Automotive companies are working to figure out how software and hardware will best work together in autonomous cars, and they’re turning toward companies with electronic design automation experience for guidance.
One company that can offer this is a recent Siemens PLM Software acquisition, Mentor Graphics. I spoke with Andrew Macleod, Mentor’s director of automotive marketing, to learn how Mentor thinks software and hardware could work in autonomous cars.
One of the greatest threats to autonomous cars is getting consumers to trust a robot car with their lives. This is a big step beyond trusting a car not to break down when going from point A to B. Trust is built over time, along with the autonomous systems that will deliver that trust.
In the end, this may be no different from driving with your child who’s learning to drive or just got their driver’s license. They may not be able to elegantly handle an unforeseen emergency situation that wasn’t part of their training, but they know that most of the time when all else fails, you can get out of trouble by just remembering to do this. Hopefully, it won’t be too far in the future that autonomous technology will have a built-in “don’t forget to just do this” app when it seems all else will fail. Only then will trust be established between our robot drivers and us.
In the final part of our conversation, we discussed how vehicle to infrastructure (V2I) communication and safety systems could accelerate the practical use of autonomous cars, and how Mentor will improve Siemens’ ability to deliver solutions for the future auto industry.
EDWARD BERNARDON: Many feel that incorporating vehicle to infrastructure [V2I] or vehicle to vehicle [V2V] communication – where an autonomous or human-driven car knows about cars they see, but also about unseen cars, traffic lights, and pedestrians – will improve safety.
How important do you think that incorporation of vehicle to infrastructure communication is to accelerating the practical uses of autonomous cars by making them safer sooner?
ANDREW MACLEOD: Let me answer that in two stages.
The first stage would be when the autonomous vehicles become prevalent on the road. We would tend to think of this in digital terms, as binary, going from 0 to 1. So, we are going from having no autonomous cars, to having everything autonomous on the road, which is very unlikely. We’ll probably see autonomous trucks used in defined areas, mostly highway driving, as a practical use case. Moreover, we already see a substantial development of this in Europe and North America.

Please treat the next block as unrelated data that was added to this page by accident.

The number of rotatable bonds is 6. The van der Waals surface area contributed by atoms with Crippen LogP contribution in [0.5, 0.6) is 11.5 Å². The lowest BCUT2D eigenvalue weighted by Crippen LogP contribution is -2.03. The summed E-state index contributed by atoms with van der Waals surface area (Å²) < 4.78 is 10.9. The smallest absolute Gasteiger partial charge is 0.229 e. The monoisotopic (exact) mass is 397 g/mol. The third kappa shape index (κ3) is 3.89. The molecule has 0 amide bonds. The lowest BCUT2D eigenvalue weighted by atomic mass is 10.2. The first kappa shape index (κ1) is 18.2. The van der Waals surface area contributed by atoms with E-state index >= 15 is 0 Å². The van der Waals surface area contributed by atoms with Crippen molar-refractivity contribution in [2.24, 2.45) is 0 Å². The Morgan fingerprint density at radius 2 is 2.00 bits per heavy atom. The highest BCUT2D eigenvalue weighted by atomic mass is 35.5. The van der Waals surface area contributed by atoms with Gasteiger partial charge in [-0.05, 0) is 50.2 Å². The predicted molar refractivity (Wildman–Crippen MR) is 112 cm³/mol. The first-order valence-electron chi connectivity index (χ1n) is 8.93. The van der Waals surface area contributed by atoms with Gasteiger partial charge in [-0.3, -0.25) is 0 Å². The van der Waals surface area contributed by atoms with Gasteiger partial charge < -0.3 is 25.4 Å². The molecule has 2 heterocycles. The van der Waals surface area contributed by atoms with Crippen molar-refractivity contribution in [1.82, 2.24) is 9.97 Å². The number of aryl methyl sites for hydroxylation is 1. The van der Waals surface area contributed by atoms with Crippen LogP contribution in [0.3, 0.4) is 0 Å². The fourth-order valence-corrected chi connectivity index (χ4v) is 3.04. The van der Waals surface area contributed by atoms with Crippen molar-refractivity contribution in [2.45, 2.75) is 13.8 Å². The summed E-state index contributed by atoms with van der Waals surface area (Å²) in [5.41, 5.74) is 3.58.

Another use-case could be two or three square miles of a defined downtown area only for autonomous vehicles, with a vehicle talking-to-vehicle infrastructure. Also, eventually, we could have driven from coast to coast – Tesla is planning to do that this year with their fully autonomous vehicles.
However, I don’t think there’s going to be a digital switch. I don’t think in Germany that anyone is going to give up their Mercedes Benz S Class on the Autobahn at 220 km an hour to go fully autonomous. I think there’s always going to be a market for people that want to have a car that can take away some of the stress of city driving or take over on the highway, but people are always going to want to drive for the foreseeable future. A couple of generations from now, who knows? I think there’s going to be staged implementation of autonomous driving.
Into the part of V-to-X [vehicle to everything]. V-to-V and V-to-I, it should be considered another sensor input in the car. There’s more mapping data coming in with radar, LIDAR, camera, and there are many sensory inputs the vehicle can have, and I think V-to-X and V-to-I are hugely important. If you have some accident occurring two or three square miles down the road, and all the cars are pinging each other, alerting each other and diverting each other, that’s fantastic technology that will exist.
Then, eventually, we probably won’t even need traffic lights. Cars will just be talking to each other and stopping – assuming they are fully autonomous systems, and assuming it’s in that defined downtown area, where there’s no crazy human driver that can step in there and upset the whole system.